I lived in Battersea from about 1939 to 1949 when we moved to Hornsey in North London. We lived with my grandparents who owned the Southern Dining Rooms, a transport café opposite the marshalling yards, just at the end of the Dogs Home bridge. My grandmother's cooking was renowned up and down the country by the lorry drivers who regularly came to the café. It is no longer there. We used to go to the nearby fish shop and buy a penny worth of crackling. I have many happy memories of playing in Battersea Park, my mother would see us across the very busy road and send us off with jam sandwiches and lemonade for the day. We always made a stop by the telephone box on the way to press Button B and were often rewarded with (I think) tuppence when someone had forgotten to retrieve their money. Being close to the marshalling yards and Battersea Power Station we were very vulnerable and I remember during the war we all had to go down to our cellar whilst an air raid was on, except my grandfather who refused to go down. Does anyone remember 'Blind Bill'? He used to stand opposite our side entrance in Savona Street and was loved by all the children. We always knew when there was going to be an air raid as Bill could sense the vibrations and would suddenly be off. I had a friend called Jean Lomax who lived in the flats in Savona Street and we used to have great fun playing on the bomb sites, picking the flowers that were still growing in the gardens of the bombed houses.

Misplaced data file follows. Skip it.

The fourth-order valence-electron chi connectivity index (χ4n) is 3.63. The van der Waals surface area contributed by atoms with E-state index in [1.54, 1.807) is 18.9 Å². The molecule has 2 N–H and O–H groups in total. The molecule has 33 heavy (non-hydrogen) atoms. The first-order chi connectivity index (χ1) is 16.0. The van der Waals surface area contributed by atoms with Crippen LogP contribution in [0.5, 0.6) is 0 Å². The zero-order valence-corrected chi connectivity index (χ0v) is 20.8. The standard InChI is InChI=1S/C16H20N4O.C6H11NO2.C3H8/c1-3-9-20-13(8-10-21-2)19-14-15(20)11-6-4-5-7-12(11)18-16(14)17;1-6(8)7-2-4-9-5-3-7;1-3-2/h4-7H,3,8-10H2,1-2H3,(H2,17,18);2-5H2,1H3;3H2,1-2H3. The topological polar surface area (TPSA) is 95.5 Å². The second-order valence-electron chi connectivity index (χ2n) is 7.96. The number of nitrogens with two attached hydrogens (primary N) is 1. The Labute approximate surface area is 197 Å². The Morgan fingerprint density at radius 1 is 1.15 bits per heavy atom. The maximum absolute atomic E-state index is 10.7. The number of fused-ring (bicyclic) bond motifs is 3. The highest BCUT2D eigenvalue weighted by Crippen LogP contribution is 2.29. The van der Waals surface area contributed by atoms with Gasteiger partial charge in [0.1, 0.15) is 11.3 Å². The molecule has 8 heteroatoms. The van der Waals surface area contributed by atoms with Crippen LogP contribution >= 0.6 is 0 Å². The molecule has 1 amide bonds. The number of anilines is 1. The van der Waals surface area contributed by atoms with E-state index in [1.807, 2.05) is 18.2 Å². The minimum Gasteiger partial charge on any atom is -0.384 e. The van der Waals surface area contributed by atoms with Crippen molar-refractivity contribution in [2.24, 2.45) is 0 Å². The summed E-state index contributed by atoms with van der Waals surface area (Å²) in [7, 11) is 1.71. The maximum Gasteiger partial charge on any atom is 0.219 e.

A memory shared byon Jun 7th, 2014.
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